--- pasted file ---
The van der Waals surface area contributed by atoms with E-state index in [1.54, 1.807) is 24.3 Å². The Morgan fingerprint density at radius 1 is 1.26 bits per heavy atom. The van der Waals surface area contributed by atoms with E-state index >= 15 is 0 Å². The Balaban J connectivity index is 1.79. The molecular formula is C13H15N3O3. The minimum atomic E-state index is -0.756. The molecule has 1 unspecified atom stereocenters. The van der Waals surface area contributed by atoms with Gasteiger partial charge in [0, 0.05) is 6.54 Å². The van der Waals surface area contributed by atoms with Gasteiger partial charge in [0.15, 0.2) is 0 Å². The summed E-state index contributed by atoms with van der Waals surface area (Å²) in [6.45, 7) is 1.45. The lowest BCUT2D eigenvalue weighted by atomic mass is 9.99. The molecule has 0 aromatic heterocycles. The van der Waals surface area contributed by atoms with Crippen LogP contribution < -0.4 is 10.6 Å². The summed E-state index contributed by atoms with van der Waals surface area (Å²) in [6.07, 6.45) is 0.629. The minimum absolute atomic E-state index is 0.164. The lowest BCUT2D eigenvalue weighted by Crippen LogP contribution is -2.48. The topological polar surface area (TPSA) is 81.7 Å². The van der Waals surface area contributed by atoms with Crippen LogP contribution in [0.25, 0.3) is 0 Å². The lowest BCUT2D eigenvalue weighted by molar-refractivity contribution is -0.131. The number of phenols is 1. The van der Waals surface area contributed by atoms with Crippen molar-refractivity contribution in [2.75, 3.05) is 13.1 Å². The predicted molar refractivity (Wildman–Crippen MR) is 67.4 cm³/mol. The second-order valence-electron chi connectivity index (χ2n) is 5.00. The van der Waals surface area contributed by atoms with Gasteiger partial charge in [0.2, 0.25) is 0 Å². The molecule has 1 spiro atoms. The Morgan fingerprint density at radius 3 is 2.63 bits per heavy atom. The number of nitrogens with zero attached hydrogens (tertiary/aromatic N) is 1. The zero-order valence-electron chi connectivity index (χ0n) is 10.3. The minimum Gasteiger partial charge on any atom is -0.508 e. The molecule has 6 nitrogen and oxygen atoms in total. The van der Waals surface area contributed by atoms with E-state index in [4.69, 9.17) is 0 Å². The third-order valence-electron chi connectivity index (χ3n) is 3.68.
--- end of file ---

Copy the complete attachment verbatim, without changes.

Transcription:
The van der Waals surface area contributed by atoms with E-state index in [1.54, 1.807) is 24.3 Å². The Morgan fingerprint density at radius 1 is 1.26 bits per heavy atom. The van der Waals surface area contributed by atoms with E-state index >= 15 is 0 Å². The Balaban J connectivity index is 1.79. The molecular formula is C13H15N3O3. The minimum atomic E-state index is -0.756. The molecule has 1 unspecified atom stereocenters. The van der Waals surface area contributed by atoms with Gasteiger partial charge in [0, 0.05) is 6.54 Å². The van der Waals surface area contributed by atoms with Gasteiger partial charge in [0.15, 0.2) is 0 Å². The summed E-state index contributed by atoms with van der Waals surface area (Å²) in [6.45, 7) is 1.45. The lowest BCUT2D eigenvalue weighted by atomic mass is 9.99. The molecule has 0 aromatic heterocycles. The van der Waals surface area contributed by atoms with Crippen LogP contribution < -0.4 is 10.6 Å². The summed E-state index contributed by atoms with van der Waals surface area (Å²) in [6.07, 6.45) is 0.629. The minimum absolute atomic E-state index is 0.164. The lowest BCUT2D eigenvalue weighted by Crippen LogP contribution is -2.48. The topological polar surface area (TPSA) is 81.7 Å². The van der Waals surface area contributed by atoms with Crippen LogP contribution in [0.25, 0.3) is 0 Å². The lowest BCUT2D eigenvalue weighted by molar-refractivity contribution is -0.131. The number of phenols is 1. The van der Waals surface area contributed by atoms with Crippen molar-refractivity contribution in [2.75, 3.05) is 13.1 Å². The predicted molar refractivity (Wildman–Crippen MR) is 67.4 cm³/mol. The second-order valence-electron chi connectivity index (χ2n) is 5.00. The van der Waals surface area contributed by atoms with Gasteiger partial charge in [0.2, 0.25) is 0 Å². The molecule has 1 spiro atoms. The Morgan fingerprint density at radius 3 is 2.63 bits per heavy atom. The number of nitrogens with zero attached hydrogens (tertiary/aromatic N) is 1. The zero-order valence-electron chi connectivity index (χ0n) is 10.3. The minimum Gasteiger partial charge on any atom is -0.508 e. The molecule has 6 nitrogen and oxygen atoms in total. The van der Waals surface area contributed by atoms with E-state index in [4.69, 9.17) is 0 Å². The third-order valence-electron chi connectivity index (χ3n) is 3.68.